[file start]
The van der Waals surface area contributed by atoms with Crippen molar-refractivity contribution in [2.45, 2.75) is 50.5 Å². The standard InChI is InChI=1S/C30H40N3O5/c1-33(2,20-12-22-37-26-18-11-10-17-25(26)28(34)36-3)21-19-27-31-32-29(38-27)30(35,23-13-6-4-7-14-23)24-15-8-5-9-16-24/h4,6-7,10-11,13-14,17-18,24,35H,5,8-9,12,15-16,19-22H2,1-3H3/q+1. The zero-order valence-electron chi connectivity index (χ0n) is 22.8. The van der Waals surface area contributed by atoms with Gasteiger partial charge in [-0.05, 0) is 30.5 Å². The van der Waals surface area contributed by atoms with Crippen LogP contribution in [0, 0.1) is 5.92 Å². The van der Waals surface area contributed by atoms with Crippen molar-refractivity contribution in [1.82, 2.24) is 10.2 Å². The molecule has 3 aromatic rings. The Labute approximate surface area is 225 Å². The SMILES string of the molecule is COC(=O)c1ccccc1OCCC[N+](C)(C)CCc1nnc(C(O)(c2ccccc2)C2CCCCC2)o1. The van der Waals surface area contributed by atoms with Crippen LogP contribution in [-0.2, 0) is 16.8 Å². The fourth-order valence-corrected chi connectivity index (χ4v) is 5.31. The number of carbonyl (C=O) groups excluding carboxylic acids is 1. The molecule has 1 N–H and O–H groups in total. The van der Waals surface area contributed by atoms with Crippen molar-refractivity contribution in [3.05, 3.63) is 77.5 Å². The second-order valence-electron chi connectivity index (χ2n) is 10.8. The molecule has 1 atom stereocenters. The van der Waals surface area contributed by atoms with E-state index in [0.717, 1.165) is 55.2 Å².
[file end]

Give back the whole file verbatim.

The van der Waals surface area contributed by atoms with Crippen molar-refractivity contribution in [2.45, 2.75) is 50.5 Å². The standard InChI is InChI=1S/C30H40N3O5/c1-33(2,20-12-22-37-26-18-11-10-17-25(26)28(34)36-3)21-19-27-31-32-29(38-27)30(35,23-13-6-4-7-14-23)24-15-8-5-9-16-24/h4,6-7,10-11,13-14,17-18,24,35H,5,8-9,12,15-16,19-22H2,1-3H3/q+1. The zero-order valence-electron chi connectivity index (χ0n) is 22.8. The van der Waals surface area contributed by atoms with Gasteiger partial charge in [-0.05, 0) is 30.5 Å². The van der Waals surface area contributed by atoms with Crippen LogP contribution in [0, 0.1) is 5.92 Å². The van der Waals surface area contributed by atoms with Crippen molar-refractivity contribution in [1.82, 2.24) is 10.2 Å². The molecule has 3 aromatic rings. The Labute approximate surface area is 225 Å². The SMILES string of the molecule is COC(=O)c1ccccc1OCCC[N+](C)(C)CCc1nnc(C(O)(c2ccccc2)C2CCCCC2)o1. The van der Waals surface area contributed by atoms with Crippen LogP contribution in [-0.2, 0) is 16.8 Å². The fourth-order valence-corrected chi connectivity index (χ4v) is 5.31. The number of carbonyl (C=O) groups excluding carboxylic acids is 1. The molecule has 1 N–H and O–H groups in total. The van der Waals surface area contributed by atoms with Crippen molar-refractivity contribution in [3.05, 3.63) is 77.5 Å². The second-order valence-electron chi connectivity index (χ2n) is 10.8. The molecule has 1 atom stereocenters. The van der Waals surface area contributed by atoms with E-state index in [0.717, 1.165) is 55.2 Å².